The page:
Gillian Welch & David Rawlings in Photos
It is difficult to to think of anything new or different to say about Gillian Welch and David Rawlings that has not already been said. So, I’ll just condense Robyn Hitchcock’s hymn to his longtime friends and sometime collaborators when he handed them a Lifetime Achievement Award for Songwriting at the Americana Music Association Award Show last September at the Ryman:
They’ve distilled so much of what America herself has distilled musically, time out of mind from the lake of mirrors that goes so deep you can’t distinguish anything. Their alchemy has refined it into something so simple that nobody ever thought of it before… Like a jewel they have many facets. They may appear as an old time Appalachian pair, stood by a wooden wagon. Or as ’90s indie rockers, finding the essence of a Radiohead song…She: the rhythm section, hair flowing like a Munch painting, slumped in spent ecstasy over her guitar. He: spinning out a cascade of notes from beneath his Freewheelin’ Franklin hat, like an oddly sober Jerry Garcia. They are two beings in one entity. They are what John and Yoko might have been if they’d both played the guitar.
Their story is well-known and often told by them on stage, from Welch having written “Orphan Girl” while cleaning hotel toilets to moving to Nashville in 1992 not knowing the town had become passé. They tell how that song unbelievably lost the MerleFest Songwriting Contest while another, less intriguing, song of theirs won. Then how “Orphan Girl” was on Emmylou’s Harris’ seminal Wrecking Ball, where it held its own alongside Dylan, Steve Earle, Lucinda Williams, and Jimi Hendrix, among others.
But the most intriguing story Welch tells is of their early days in Nashville, making the rounds when more than one well-meaning, well-intentioned prospective manager/agent told her that he could do something with her as a solo artist but she had to ditch the guitar player.
That, of course, was a ludicrous suggestion. Especially now, as we have all witnessed how Rawlings’ signature guitar work takes the songs to another plane. Not only are Welch and Rawlings two halves of a whole, but their whole is the personification of musical quantum mechanics. Single-handedly, they reintroduced the duo — a concept that lay dormant for decades since Simon & Garfunkel — and now, as Hitchcock so astutely noted, they are being openly copied.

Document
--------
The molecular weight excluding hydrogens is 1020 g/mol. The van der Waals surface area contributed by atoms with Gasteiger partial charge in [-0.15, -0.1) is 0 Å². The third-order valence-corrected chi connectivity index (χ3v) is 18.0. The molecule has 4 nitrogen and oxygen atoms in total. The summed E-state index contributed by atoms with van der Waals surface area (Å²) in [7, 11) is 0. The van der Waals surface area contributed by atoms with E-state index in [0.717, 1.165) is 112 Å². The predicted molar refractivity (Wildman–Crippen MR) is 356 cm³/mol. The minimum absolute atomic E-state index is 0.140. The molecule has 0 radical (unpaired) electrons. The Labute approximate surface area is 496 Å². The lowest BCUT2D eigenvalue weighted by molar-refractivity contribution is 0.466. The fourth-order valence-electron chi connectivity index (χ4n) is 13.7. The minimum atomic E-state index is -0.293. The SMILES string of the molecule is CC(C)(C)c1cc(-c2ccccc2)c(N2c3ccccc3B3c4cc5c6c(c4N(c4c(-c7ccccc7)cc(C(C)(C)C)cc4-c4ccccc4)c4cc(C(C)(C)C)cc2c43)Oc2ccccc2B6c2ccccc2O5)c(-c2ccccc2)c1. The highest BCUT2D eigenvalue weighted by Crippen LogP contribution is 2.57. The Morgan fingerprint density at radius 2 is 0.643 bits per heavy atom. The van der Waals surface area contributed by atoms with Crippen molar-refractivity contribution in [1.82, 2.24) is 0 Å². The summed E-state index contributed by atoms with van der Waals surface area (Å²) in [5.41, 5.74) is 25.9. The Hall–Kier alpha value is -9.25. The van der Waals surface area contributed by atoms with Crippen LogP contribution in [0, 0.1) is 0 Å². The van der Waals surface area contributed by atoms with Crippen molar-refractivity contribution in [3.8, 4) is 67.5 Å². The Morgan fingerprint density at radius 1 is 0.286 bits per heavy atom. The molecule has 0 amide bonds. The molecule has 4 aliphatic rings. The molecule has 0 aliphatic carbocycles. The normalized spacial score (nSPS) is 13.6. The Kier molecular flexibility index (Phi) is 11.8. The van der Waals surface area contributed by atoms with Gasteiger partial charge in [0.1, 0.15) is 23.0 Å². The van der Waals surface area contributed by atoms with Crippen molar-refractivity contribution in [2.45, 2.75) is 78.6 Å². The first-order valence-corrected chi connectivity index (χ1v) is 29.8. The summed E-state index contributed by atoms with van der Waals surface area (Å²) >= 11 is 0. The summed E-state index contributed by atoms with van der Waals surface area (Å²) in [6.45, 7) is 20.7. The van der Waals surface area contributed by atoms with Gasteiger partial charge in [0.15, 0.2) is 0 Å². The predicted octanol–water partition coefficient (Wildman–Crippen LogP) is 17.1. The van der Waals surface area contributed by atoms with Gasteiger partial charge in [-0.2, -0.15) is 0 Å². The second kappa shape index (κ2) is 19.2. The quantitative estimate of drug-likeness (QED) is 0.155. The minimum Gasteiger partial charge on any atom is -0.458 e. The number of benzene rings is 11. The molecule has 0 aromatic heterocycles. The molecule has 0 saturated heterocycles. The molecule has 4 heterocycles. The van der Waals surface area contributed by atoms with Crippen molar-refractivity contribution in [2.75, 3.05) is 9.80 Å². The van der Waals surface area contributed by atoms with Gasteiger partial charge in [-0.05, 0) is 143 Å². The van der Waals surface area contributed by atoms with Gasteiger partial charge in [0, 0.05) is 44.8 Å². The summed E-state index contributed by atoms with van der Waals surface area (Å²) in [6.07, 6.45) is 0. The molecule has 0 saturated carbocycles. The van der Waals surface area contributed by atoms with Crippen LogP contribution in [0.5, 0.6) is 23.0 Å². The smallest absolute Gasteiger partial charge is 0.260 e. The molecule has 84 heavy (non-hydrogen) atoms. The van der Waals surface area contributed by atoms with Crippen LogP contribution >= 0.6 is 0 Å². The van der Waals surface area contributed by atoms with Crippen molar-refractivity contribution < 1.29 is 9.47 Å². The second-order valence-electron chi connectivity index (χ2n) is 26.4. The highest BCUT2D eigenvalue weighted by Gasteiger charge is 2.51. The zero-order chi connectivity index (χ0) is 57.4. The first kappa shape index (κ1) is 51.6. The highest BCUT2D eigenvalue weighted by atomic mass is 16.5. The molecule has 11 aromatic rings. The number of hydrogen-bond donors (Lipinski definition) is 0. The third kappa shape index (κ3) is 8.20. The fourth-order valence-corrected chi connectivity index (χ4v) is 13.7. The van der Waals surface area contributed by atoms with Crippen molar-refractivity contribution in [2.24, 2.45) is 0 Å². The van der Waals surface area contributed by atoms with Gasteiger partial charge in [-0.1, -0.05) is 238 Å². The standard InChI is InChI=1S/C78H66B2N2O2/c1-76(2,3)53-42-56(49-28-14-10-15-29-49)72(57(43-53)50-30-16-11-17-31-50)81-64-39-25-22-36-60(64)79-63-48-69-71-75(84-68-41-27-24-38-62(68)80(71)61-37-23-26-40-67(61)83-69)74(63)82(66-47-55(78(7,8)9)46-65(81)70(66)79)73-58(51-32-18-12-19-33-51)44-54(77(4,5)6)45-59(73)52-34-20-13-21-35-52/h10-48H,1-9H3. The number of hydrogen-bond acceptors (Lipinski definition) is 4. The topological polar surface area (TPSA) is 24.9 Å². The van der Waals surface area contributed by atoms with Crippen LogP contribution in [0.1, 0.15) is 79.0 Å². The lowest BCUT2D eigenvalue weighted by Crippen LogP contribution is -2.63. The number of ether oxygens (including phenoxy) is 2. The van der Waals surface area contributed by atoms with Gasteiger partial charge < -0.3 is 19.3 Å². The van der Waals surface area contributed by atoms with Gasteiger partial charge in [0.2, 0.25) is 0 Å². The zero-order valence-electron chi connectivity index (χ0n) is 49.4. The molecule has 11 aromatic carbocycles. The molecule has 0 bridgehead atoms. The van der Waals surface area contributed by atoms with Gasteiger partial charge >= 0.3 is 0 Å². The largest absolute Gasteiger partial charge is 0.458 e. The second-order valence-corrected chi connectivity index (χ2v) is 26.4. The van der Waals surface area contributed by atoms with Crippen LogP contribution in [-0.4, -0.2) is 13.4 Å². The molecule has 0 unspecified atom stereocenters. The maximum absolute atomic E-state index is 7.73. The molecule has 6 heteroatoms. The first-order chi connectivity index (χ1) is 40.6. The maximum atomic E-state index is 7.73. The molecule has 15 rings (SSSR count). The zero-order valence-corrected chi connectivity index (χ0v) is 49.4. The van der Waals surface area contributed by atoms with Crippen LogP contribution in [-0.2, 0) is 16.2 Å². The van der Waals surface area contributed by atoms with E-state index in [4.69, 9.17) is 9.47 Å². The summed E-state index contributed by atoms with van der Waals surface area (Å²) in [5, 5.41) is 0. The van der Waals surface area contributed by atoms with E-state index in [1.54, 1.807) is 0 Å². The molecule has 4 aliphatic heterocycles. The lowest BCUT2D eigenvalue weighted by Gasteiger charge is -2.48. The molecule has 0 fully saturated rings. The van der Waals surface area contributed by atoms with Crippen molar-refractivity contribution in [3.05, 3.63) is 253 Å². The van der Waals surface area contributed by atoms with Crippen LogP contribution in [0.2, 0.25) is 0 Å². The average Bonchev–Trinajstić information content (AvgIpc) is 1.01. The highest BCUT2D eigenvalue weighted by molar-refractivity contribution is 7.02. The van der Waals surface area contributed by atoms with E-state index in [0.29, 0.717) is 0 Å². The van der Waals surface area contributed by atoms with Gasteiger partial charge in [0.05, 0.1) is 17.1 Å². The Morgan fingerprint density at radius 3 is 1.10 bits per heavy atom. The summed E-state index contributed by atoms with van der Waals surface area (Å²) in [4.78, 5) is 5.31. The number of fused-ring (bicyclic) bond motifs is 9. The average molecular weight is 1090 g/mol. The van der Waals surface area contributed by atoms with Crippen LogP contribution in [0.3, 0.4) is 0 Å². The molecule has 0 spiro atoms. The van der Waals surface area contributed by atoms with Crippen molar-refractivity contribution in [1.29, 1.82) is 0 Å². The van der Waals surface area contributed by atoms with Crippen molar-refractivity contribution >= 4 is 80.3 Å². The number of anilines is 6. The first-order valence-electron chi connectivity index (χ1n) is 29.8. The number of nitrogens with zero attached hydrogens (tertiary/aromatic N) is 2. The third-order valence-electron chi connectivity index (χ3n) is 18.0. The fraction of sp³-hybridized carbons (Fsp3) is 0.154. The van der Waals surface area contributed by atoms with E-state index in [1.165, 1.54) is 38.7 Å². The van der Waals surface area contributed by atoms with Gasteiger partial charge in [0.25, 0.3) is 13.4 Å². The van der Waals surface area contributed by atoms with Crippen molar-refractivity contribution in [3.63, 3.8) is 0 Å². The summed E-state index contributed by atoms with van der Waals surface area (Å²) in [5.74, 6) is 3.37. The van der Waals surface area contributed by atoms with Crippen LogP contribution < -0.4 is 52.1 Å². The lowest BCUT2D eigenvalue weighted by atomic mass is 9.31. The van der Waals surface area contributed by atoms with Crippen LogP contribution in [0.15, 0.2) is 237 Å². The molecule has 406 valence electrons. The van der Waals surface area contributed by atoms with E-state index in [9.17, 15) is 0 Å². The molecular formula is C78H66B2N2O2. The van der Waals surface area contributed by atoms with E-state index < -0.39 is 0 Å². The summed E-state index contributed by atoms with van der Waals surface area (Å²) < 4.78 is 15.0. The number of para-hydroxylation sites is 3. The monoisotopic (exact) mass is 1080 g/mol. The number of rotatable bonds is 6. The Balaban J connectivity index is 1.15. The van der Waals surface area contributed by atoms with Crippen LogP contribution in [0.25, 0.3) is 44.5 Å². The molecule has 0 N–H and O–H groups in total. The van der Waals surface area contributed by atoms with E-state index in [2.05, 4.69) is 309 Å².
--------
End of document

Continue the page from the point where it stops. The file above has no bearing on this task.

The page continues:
I, too, have been a longtime fan. I first saw them in Nashville over 20 years ago. Their shows are full of fans so adoring and reverential that we seem to be cast in some group spell where nothing exists outside the shared reality of their performance.
I remember a night at MerleFest when they played the Cabin Stage — a time when most folks get up to stretch and take noisy breaks — and you could hear a pin drop as we all attentively listened in an amber silence. Not since the early days of Joni Mitchell had I ever heard an audience that quiet, let alone a large outdoor one.
Their effect on critics and music insiders is no less profound. When introducing them at a show a few nights after they received their AMA Lifetime Achievement Award, Jed Hilly, executive director of the AMA, was downright giddy. He made no attempt to hide it. No Depression has been no less demonstrative over the years in its many articles about the pair. Welch graced the cover of one of the print issues during the magazine’s original run. And let me add, lest I forget, that the ND community also selected The Harrow and the Harvest as the Album of the Year in 2011 and hailed Time (The Revelator) as Album of the Decade.
Not willing to rest on their laurels, the pair dropped a new Dave Rawlings Machine record during the AMA Festival and just finished a long US tour this past Saturday. Both as a duo and as The Machine, they begin a tour of New Zealand and Australia this Thursday.
Here then, is another acknowledgement from ND to the “time out of mind from the lake of mirrors” that is Gillian Welch and David Rawlings.